In most European countries, the age of the onset of puberty (as measured by the onset of menstruation) has fallen by about a year per century. Boys also seem to be developing earlier than previously, possibly by more than a year. Data from the US National Health and Nutrition Examination Survey (NHANES III) study of boys aged 8 –19 years, suggests that the mean age of onset of male genital development based on visual inspection is now about nine years for African-Americans and ten years for white boys.
Last year we analyzed talmudic statements of R. Hiyya (who lived in the second half of the second century,) and Rava, (d. 350CE) who appear to have been the first to report an association between obesity and delayed puberty in boys. They claimed that puberty may be delayed in boys who are underweight, and this association has now been confirmed. As we noted then, none of the researchers has credited these talmudic sages for being the first to notice these associations. But Rava and R. Hiyya were first, and firsts count for something in science. The Baraita in today's daf may be the first recorded discussion of the lower limits of sexual maturity. But the rabbis of the Talmud used other markers of maturity, like breast development which is discussed in Masechet Niddah (47a).They distinguished between "lower" and "upper" signs of puberty, and so presaged the work of Tanner. (The rabbis also ruled that "all girls who are examined are examined by women". Thank heavens.)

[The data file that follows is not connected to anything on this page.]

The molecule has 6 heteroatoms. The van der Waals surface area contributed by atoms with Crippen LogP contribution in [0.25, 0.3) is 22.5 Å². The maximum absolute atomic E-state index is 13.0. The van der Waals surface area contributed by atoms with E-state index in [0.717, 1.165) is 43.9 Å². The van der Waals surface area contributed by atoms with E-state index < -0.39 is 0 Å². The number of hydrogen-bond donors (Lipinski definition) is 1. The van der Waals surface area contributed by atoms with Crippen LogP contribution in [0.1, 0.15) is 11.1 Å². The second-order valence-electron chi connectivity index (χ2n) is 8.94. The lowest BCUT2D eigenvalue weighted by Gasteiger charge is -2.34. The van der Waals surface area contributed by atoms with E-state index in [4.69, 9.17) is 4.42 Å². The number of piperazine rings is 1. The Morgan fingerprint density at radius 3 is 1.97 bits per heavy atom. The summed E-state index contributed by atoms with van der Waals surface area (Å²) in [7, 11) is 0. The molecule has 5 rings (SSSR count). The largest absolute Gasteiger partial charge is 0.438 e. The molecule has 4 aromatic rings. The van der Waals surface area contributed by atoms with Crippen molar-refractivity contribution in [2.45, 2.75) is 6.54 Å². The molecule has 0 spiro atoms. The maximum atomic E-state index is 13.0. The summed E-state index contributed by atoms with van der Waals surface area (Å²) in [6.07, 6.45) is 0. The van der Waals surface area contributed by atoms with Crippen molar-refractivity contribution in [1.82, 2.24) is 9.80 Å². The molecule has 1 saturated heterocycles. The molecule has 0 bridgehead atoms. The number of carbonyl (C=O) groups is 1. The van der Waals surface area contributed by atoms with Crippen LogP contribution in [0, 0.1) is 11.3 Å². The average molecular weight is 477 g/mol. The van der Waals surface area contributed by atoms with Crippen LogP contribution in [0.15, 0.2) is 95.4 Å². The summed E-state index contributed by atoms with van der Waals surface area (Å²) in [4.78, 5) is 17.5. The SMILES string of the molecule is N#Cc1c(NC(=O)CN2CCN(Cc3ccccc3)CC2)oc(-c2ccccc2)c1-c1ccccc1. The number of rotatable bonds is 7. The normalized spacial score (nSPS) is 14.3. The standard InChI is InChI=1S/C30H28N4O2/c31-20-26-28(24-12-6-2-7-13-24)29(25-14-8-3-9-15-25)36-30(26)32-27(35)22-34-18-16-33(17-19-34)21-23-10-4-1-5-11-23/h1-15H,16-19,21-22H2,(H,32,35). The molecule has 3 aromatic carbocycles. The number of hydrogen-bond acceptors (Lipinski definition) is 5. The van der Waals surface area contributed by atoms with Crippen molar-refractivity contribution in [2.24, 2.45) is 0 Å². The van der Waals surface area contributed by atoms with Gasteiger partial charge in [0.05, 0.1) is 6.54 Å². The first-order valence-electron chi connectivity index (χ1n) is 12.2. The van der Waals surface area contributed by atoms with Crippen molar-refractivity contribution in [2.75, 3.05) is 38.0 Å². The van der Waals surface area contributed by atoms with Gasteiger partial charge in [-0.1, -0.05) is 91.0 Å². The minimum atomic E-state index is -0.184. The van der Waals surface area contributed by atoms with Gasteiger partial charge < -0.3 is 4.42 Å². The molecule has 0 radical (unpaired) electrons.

There were several reasons why the Talmud had to codify the stages of physical maturity. Among these were to allow a father to decide to whom his daughter would marry.
A father who declares...my daughter is twelve years and a day is believed in order to marry the child off...(רמב׳ם הל׳ אישות ב:כג)
Today, any notion that a child under the age of twelve (or sixteen for that matter) would be mature enough to marry is utterly repugnant to us. But according to the UN in developing countries, one in every three girls is married before reaching the age of eighteen, and one in nine is married by the age of fifteen. When we read the Talmud we often get a glimpse into a Jewish world very different from our own. But some practices of that world still exist outside of the Jewish community today, to the shame of us all.